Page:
“Hey there, old man,” Oz said. “I got something for ya.”

It wasn't until he had dropped down that Oz had noticed something strange, a puff of orange fur bobbing up and down just behind the tomcat's shoulder. When he shifted his view, he could see that DC was not alone, that another cat—orange and soiled—had joined them. A black, crusted hole dug in where there should have been an eye and, from the state of its ragged, patchy fur, it was clear that he ran with a rough crowd. Oz was suddenly lost, the stage being set differently than he had anticipated. He stumbled over his words, trying to understand what had changed, wanting to ask DC in private how this had happened, all the while aware that he was acting like a fool. The two cats were indifferent to his rising anxiety, their eyes studied, instead, the bag of leftovers as it swung side to side in Oz’s grip. 

“Oh,” Oz said lamely. “I see you got a friend there. Is that right, DC?”

The two cats stared through him, three eyes fixed intently on his right hand, noses flaring with the breeze. Oz did the only thing he could think of—he opened the bag and let the cats get their fill. He even overturned the garbage can for dessert. The two ate greedily, in time, not a jealous growl between them, leaving Oz to wonder if they were siblings from the same litter. Maybe that was all. He watched and waited. It wasn't until the orange cat sauntered off, belly bulging and firm, that Oz could breathe a sigh of relief. He sat down on the stoop next to DC and let the cat settle into its favorite spot on his lap. The night was still young, but Oz felt the weight of it pushing down. He stroked the cat's neck and together they watched the streets fill, swarm, and finally die. Oz never mentioned the orange cat to DC, but he could feel the words boiling up in his throat until, suddenly, the air was crisp and he was alone. He stood up, confused, an early morning light coming up over the buildings, and made his way inside to his empty room.

The next few days were more of the same, DC and the orange one, attached at the hip, waiting patiently at the stoop, their cat chops groomed and eager. Oz performed his duty, keeping them satisfied, but the luster of his previous endeavors had rusted thin, leaving behind the dull, iron finish of habit. He spent more time at The Shelter and less time with DC, not wanting to meet the orange cat's complacent, uneven gaze. It wasn't long before impatient howls could be heard at his approach, the siren wails of feline disappointment. He followed them home, moving slowly, each foot forward like a betrayal to something bigger than himself, something that he had barely glimpsed. When the third cat joined the pack—a thin, bony thing—Oz fed it too. And the fourth and fifth got the same as everyone else. He stopped bringing treats, only mechanically upturning the garbage pail once a night, giving the newly formed throng the sweet release of the day’s bounty before hurrying past them into the building. He found that his lonely studio, which he had once viewed as his prison, had become a place of security. He watched the frenzy from his window, the lock firmly latched, as the cats grew in number from seven to eight to twelve. The sounds of their feast drowning out the summer cicadas in its urgency. On the nights he slept, he dreamed of that dead, empty eye.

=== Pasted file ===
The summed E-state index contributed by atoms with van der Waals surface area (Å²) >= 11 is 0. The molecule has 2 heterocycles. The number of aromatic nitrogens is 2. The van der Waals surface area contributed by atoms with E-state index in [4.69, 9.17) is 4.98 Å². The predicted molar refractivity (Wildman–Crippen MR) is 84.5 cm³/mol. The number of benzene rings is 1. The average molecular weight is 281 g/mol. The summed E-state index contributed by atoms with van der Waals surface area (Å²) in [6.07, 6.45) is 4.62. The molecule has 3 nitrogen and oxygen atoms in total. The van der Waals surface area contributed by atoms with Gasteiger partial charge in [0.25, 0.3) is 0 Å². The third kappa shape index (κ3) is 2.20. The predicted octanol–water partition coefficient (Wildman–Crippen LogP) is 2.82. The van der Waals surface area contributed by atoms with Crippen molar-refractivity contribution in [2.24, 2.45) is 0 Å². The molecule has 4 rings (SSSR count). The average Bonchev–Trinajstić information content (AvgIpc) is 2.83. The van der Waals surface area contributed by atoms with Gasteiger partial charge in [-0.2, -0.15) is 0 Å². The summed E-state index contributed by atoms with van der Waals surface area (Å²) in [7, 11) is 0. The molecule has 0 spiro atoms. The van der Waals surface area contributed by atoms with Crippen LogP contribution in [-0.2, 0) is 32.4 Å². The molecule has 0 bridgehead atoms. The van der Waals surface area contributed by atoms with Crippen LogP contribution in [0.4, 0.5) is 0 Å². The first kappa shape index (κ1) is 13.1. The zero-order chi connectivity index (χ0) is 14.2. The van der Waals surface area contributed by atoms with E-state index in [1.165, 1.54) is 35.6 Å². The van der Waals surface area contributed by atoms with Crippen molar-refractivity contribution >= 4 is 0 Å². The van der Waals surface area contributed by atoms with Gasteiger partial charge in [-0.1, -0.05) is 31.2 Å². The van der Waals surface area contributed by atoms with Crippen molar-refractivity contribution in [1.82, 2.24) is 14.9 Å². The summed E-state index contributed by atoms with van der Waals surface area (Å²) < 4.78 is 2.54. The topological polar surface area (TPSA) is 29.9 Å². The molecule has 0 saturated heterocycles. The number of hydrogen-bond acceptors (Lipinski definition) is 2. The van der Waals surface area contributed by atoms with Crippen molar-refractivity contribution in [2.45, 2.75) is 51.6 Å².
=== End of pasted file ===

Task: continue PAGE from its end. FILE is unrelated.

Oz sat and stewed often, his glass of gin never far from his mouth, thinking about DC, until one evening the bartender that had once given him the bag of gizzards urged him strongly to move along. She had a phone in her hand, finger poised over the 9. Oz did as she asked without a squabble, helping himself to the door. It was fine timing, the plan he had been preparing all night had grown resolute, finally, in his mind. He moved toward home, stumbling, cursing, calling out into the night. In the bottle he had found a sense of pride, a call to arms against the injustice he felt had befallen him. His fists tightened around every corner, pulsating like a pair of beating hearts. The night darkened with his mood, street lights blinking out of existence, leaving dead, black holes in the night sky that tracked him like the bottomless socket of the orange cat's mangled eye. The moon, caught beaming through the alley, saw Oz coming and sidestepped quickly behind the nearest cloud. Oz's righteousness bled into anger. His pain filled every pore of his body until it ran down his skin like hot, thick oil. From a block away, he could hear the insane meowing and scratching of fur like the swelling of an approaching hurricane. He braced himself, put out his chest, and sucked the warm, humid air deep into his lungs. He would bring war upon them.